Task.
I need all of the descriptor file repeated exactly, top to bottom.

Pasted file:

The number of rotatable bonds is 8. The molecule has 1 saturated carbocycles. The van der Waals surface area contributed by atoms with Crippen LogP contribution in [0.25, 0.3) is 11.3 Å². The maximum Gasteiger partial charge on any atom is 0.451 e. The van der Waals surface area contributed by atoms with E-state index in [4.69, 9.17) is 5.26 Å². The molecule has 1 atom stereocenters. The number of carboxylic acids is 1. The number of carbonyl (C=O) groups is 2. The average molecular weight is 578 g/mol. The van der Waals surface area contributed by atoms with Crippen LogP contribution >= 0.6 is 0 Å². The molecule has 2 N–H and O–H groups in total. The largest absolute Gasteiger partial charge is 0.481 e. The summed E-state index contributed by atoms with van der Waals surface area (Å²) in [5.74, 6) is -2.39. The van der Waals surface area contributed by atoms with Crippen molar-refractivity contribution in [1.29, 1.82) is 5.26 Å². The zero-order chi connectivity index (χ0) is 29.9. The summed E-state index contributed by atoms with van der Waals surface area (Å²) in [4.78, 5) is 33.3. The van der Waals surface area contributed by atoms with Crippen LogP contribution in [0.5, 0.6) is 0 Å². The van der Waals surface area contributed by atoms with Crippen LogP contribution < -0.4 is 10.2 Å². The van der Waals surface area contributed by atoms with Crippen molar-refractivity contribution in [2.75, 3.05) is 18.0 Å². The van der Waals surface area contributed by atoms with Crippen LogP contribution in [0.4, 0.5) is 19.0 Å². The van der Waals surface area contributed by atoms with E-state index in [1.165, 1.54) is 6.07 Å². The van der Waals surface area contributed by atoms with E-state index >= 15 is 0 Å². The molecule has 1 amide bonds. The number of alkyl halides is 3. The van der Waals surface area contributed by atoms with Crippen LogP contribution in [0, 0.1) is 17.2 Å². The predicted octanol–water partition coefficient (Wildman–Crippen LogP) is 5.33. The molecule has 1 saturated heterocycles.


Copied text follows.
The number of rotatable bonds is 8. The molecule has 1 saturated carbocycles. The van der Waals surface area contributed by atoms with Crippen LogP contribution in [0.25, 0.3) is 11.3 Å². The maximum Gasteiger partial charge on any atom is 0.451 e. The van der Waals surface area contributed by atoms with E-state index in [4.69, 9.17) is 5.26 Å². The molecule has 1 atom stereocenters. The number of carboxylic acids is 1. The number of carbonyl (C=O) groups is 2. The average molecular weight is 578 g/mol. The van der Waals surface area contributed by atoms with Crippen LogP contribution >= 0.6 is 0 Å². The molecule has 2 N–H and O–H groups in total. The largest absolute Gasteiger partial charge is 0.481 e. The summed E-state index contributed by atoms with van der Waals surface area (Å²) in [5.74, 6) is -2.39. The van der Waals surface area contributed by atoms with Crippen molar-refractivity contribution in [1.29, 1.82) is 5.26 Å². The zero-order chi connectivity index (χ0) is 29.9. The summed E-state index contributed by atoms with van der Waals surface area (Å²) in [4.78, 5) is 33.3. The van der Waals surface area contributed by atoms with Crippen LogP contribution in [0.5, 0.6) is 0 Å². The van der Waals surface area contributed by atoms with Crippen LogP contribution < -0.4 is 10.2 Å². The van der Waals surface area contributed by atoms with Crippen molar-refractivity contribution in [2.75, 3.05) is 18.0 Å². The van der Waals surface area contributed by atoms with Crippen LogP contribution in [0.4, 0.5) is 19.0 Å². The van der Waals surface area contributed by atoms with E-state index in [1.165, 1.54) is 6.07 Å². The van der Waals surface area contributed by atoms with E-state index >= 15 is 0 Å². The molecule has 1 amide bonds. The number of alkyl halides is 3. The van der Waals surface area contributed by atoms with Crippen LogP contribution in [0, 0.1) is 17.2 Å². The predicted octanol–water partition coefficient (Wildman–Crippen LogP) is 5.33. The molecule has 1 saturated heterocycles.